Next Article in Journal
Neuromuscular Mechanisms Underlying Changes in Force Production during an Attentional Focus Task
Previous Article in Journal
Differential Expression of CD31 and Von Willebrand Factor on Endothelial Cells in Different Regions of the Human Brain: Potential Implications for Cerebral Malaria Pathogenesis
Open AccessArticle

Inhibitory Effects of Myricetin on Lipopolysaccharide-Induced Neuroinflammation

1
Department of Neurologic Disorders & Aging Brain Constitution, Dunsan Korean Medicine Hospital, Daejeon 34054, Korea
2
Clinical Medicine Division, Korea Institute of Oriental Medicine, Daejeon 34054, Korea
3
Herbal Medicine Research Division, Korea Institute of Oriental Medicine, Daejeon 34054, Korea
4
Natural Product Material Research Center, Korea Research Institute of Bioscience and Biotechnology, Jeonbuk 56212, Korea
5
Herbal Medicine Resources Research Center, Korea Institute of Oriental Medicine, Jeollanam-do 58245, Korea
*
Authors to whom correspondence should be addressed.
The two first authors (J.-H.J. and S.H.E) contributed equally to the study
Brain Sci. 2020, 10(1), 32; https://doi.org/10.3390/brainsci10010032
Received: 4 December 2019 / Revised: 3 January 2020 / Accepted: 3 January 2020 / Published: 6 January 2020
(This article belongs to the Section Neuroglia)
Microglial activation elicits an immune response by producing proinflammatory modulators and cytokines that cause neurodegeneration. Therefore, a plausible strategy to prevent neurodegeneration is to inhibit neuroinflammation caused by microglial activation. Myricetin, a natural flavanol, induces neuroprotective effects by inhibiting inflammation and oxidative stress. However, whether myricetin inhibits lipopolysaccharide (LPS)-induced neuroinflammation in hippocampus and cortex regions is not known. To test this, we examined the effects of myricetin on LPS-induced neuroinflammation in a microglial BV2 cell line. We found that myricetin significantly downregulated several markers of the neuroinflammatory response in LPS-induced activated microglia, including inducible nitric oxide (NO) synthase (iNOS), cyclooxygenase-2 (COX-2), and proinflammatory modulators and cytokines such as prostaglandin E2 (PGE2), interleukin-1β (IL-1β), and tumor necrosis factor-α (TNF-α). Moreover, myricetin suppressed the expression of c-Jun NH2-terminal kinase (JNK), p38 MAPK, and extracellular signal-regulated kinase (ERK), which are components of the mitogen-activated protein kinase (MAPK) signaling pathway. Furthermore, myricetin inhibited LPS-induced macrophages and microglial activation in the hippocampus and cortex of mice. Based on our results, we suggest that myricetin inhibits neuroinflammation in BV2 microglia by inhibiting the MAPK signaling pathway and the production of proinflammatory modulators and cytokines. Therefore, this could potentially be used for the treatment of neuroinflammatory diseases. View Full-Text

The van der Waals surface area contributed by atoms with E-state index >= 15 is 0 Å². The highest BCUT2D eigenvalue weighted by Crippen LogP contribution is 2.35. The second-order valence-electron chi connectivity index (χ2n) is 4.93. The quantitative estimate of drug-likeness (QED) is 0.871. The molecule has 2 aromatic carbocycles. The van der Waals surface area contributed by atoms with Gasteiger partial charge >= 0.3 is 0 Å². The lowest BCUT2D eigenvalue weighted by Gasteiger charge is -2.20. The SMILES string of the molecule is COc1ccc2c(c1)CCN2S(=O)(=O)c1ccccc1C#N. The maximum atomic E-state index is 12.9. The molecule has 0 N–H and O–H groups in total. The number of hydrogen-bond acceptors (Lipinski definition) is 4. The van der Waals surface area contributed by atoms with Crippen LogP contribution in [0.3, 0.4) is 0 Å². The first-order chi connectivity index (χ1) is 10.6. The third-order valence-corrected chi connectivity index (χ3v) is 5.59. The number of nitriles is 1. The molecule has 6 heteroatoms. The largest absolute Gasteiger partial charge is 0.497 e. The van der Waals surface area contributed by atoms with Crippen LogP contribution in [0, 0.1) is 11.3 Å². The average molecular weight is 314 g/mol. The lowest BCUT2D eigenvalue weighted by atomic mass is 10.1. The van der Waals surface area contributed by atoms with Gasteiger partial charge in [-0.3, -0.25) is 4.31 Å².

Keywords: myricetin; inflammation; microglia; lipopolysaccharide-induced neuroinflammation; cytokines myricetin; inflammation; microglia; lipopolysaccharide-induced neuroinflammation; cytokines
Show Figures

Figure 1

MDPI and ACS Style

Jang, J.-H.; Lee, S.H.; Jung, K.; Yoo, H.; Park, G. Inhibitory Effects of Myricetin on Lipopolysaccharide-Induced Neuroinflammation. Brain Sci. 2020, 10, 32.

Show more citation formats Show less citations formats
Note that from the first issue of 2016, MDPI journals use article numbers instead of page numbers. See further details here.

Article Access Map by Country/Region

1
Back to TopTop